There’s no denying genomics is cool. The study of genes and their functions is adding to our understanding of every living thing. But there’s more to genomics than the wow factor. Genomic technologies are driving solutions for our resource industries, human health, and the environment.
One of the most promising new genomic technologies is eDNA, an environmental monitoring tool that identifies species’ DNA from their genetic material (scales, fur, feces, etc.) collected in water or land samples. It’s non-invasive, accurate and relatively inexpensive. In Atlantic Canada, Parks Canada is using eDNA to track invasive chain pickerel in Nova Scotia’s Kejimkujik National Park. EDNA led scientists at New Brunswick’s Canadian Rivers Institute to a unique population of Saint John River striped bass thought to be lost forever. And in St. John’s, NL, The Centre for Environmental Applications (CEGA) is using eDNA to conduct environmental monitoring around the province’s offshore oil and gas platforms.
But how effective is eDNA in extreme turbulent marine conditions? Could it, for example, be used to monitor marine species-at-risk in a place like the Bay of Fundy’s Minas Passage where 160 billion tons of seawater flow through twice a day driven by the world’s highest tides? That’s what Stantec’s Dr. Marc Skinner wanted to find out when we partnered with him, the Offshore Energy Research Association of NS (OERA), the University of Guelph and Dalhousie University on a unique eDNA test using Dalhousie’s Aquatron. The results so far are promising. Check out the article and our two new videos with Marc! (Scroll down the article for the second video.)
Another environmental use for genomics is in remediating contaminated industrial sites like abandoned mines. Saint Mary’s University’s Dr. Linda Campbell, world-renowned researcher in the field of environmental contamination, is partnering with Genome Atlantic (with support from the NS Department of Energy and Mines) to explore biological solutions to the age-old problem of remediating toxic arsenic and mercury in tailings from legacy gold mining sites.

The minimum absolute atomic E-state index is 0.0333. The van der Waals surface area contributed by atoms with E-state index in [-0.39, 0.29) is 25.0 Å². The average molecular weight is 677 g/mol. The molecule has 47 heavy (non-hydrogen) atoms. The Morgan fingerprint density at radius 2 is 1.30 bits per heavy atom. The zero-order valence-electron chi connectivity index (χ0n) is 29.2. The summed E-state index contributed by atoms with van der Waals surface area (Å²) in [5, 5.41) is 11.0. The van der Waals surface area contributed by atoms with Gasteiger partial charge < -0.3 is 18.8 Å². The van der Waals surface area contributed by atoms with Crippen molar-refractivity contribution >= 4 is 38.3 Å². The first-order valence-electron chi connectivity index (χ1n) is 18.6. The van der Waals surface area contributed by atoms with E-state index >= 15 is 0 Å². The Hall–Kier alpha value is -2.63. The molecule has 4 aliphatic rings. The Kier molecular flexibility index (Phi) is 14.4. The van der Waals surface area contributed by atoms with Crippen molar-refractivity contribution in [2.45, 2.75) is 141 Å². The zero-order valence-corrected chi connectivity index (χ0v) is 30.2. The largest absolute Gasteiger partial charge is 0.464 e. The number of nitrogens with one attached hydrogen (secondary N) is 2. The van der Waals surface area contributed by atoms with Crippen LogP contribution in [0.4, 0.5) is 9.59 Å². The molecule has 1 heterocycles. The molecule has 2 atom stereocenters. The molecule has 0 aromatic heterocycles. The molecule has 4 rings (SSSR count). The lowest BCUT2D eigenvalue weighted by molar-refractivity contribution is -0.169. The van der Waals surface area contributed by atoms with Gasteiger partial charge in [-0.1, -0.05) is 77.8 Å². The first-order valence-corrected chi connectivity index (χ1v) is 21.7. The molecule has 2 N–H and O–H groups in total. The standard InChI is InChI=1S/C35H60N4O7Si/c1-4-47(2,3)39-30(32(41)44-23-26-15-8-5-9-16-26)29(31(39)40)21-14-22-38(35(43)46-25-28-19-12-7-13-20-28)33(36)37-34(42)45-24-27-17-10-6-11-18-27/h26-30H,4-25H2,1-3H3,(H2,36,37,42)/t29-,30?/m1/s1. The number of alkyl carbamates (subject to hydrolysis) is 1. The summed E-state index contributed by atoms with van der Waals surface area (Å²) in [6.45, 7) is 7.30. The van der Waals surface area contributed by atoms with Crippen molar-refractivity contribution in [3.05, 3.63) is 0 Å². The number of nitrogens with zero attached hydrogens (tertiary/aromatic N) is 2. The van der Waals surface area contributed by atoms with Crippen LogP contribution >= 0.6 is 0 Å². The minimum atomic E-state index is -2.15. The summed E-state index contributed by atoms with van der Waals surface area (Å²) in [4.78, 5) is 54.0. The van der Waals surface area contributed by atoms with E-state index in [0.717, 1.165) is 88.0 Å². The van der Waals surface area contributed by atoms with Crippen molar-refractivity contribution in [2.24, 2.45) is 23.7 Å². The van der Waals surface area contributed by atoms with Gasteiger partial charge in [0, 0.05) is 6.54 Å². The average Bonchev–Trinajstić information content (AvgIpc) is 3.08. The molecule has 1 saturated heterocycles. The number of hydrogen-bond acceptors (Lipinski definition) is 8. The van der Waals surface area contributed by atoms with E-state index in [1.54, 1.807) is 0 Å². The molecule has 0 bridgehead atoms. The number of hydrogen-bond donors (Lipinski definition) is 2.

In human health, genomics contributes to improved diagnosis and treatment of cancers and inherited and infectious diseases. Sequence Bio, a biotechnology company based in St. John’s, NL, is launching its NL Genome Project this summer to study the unique genetic makeup of Newfoundland and Labrador – with the ultimate aim of improving treatments and health outcomes. Genome Atlantic recently caught up with Sequence Bio CEO and co-founder Chris Gardner for an update on the company’s ambitious plans and goals.
We also take a closer look at how genomics is being used to track genes that contribute to antimicrobial resistance (AMR), a big problem for the agri-food industry and the health of Canadians. Dalhousie University’s Dr. Rob Beiko is at the forefront of this new science, and he shares with us some of the cutting-edge tools that he’s developing to combat AMR.
In the last issue of Sequence, we told you how apple researchers across Canada are pooling their information and innovations to bring new apples to market more quickly. It’s all about developing new varieties that grow best in local conditions, says Dalhousie University’s Dr. Sean Myles. Find out how scientists like Myles are using genomic selection to develop varieties more quickly and how this could help Maritime apple producers.
Lastly, Genome Atlantic is hosting the 7th International Symposium on Applied Microbiology and Molecular Systems (ISMOS-7) from June 18-21 in Halifax. ISMOS is the world’s leading conference on microbiology and molecular biology in the oil and gas industry, and a forum where delegates from industry and academia come together to discuss how emerging microbial and molecular tools can help solve some of the industry’s biggest challenges like biocorrosion and sustainable oil extraction.
Registration is still open (editor’s note: registration is now closed) but it’s filling up fast so don’t miss out. Hope you can join us for a great program and a fun time!